I had some sympathy for the queer members of the Church, but I was not very active in advocating for their voices in the beginning. It was not my deliberate choice to speak and give a blessing at the Queer Festival in Incheon. I was asked to be present because something happened to the pastor who was supposed to come that day, and he could not make it.
When I was put on trial for the first time, I received much support from other pastors, as I have already mentioned, and also from other believers. For my recent trial, 48 pastors signed a petition in support of my ministry. Then I got the courage to speak up for what I have learned through ministry and against what was going wrong.
THA: It appears to me that many Christians in Korea would argue that they “respect (jonjung)” the queer individuals, but it is going against their belief to “support (jiji)” them. Your pastoral engagement seems to be oriented toward “supporting” queer individuals. Why would you go beyond “respecting” them and give them “support”?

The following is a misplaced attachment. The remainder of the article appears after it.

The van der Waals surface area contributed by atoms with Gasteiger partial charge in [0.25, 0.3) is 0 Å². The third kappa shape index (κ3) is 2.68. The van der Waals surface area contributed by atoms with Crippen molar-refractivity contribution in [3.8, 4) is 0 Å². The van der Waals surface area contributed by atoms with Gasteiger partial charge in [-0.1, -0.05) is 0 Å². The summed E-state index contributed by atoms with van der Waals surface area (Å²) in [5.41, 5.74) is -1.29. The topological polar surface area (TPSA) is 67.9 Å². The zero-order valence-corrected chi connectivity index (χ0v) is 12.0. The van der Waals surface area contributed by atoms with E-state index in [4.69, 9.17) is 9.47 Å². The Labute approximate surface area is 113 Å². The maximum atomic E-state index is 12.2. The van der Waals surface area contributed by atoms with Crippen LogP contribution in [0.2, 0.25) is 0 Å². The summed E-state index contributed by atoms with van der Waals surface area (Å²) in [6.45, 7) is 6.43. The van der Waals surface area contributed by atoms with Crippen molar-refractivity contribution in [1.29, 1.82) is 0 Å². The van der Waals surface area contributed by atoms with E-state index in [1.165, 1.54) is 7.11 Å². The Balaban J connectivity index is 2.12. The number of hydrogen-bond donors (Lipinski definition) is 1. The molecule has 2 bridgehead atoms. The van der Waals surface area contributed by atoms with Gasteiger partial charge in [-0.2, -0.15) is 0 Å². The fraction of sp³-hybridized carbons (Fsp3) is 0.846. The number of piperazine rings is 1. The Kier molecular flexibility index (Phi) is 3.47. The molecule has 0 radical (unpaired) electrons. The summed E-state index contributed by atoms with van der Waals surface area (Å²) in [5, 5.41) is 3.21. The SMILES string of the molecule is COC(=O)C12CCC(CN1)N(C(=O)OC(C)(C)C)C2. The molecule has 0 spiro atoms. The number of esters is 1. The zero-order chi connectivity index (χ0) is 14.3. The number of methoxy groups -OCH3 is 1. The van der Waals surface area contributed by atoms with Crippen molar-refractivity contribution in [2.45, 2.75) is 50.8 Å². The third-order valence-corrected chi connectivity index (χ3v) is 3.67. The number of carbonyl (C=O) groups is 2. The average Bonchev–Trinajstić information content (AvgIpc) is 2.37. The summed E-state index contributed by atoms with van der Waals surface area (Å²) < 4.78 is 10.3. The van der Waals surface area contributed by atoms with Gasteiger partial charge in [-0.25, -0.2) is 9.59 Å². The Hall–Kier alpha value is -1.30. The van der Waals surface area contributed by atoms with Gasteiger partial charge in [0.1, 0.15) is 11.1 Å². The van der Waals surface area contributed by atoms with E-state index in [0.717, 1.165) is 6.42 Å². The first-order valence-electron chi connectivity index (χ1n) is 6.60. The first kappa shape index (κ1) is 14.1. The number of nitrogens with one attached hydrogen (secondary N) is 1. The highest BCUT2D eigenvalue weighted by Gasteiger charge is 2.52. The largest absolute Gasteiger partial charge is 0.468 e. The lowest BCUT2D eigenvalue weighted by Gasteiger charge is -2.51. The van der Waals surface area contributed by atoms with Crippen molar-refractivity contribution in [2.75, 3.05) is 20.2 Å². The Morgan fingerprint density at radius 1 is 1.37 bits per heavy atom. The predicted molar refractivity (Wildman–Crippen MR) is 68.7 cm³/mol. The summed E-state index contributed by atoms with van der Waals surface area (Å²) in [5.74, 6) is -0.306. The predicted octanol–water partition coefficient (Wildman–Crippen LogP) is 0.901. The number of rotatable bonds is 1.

DHL: I think the word “respect” (jonjung in Korean) is misused together with the word “love (sarang).” We often hear Christians saying they are trying to correct what LGBTQ+ people are doing out of respect and love. Respect and love become a justification for their hate speech and paternalistic intervention to regulate other people’s behavior. On the contrary, the way I understand the word “support (jiji)” is accepting the person without any attempt to alter their way of life. Accepting the presence of another person is not conditional. To support someone is not questioning or judging their being and behavior as a “failure” or “sinful,” even without actual encounters with that person.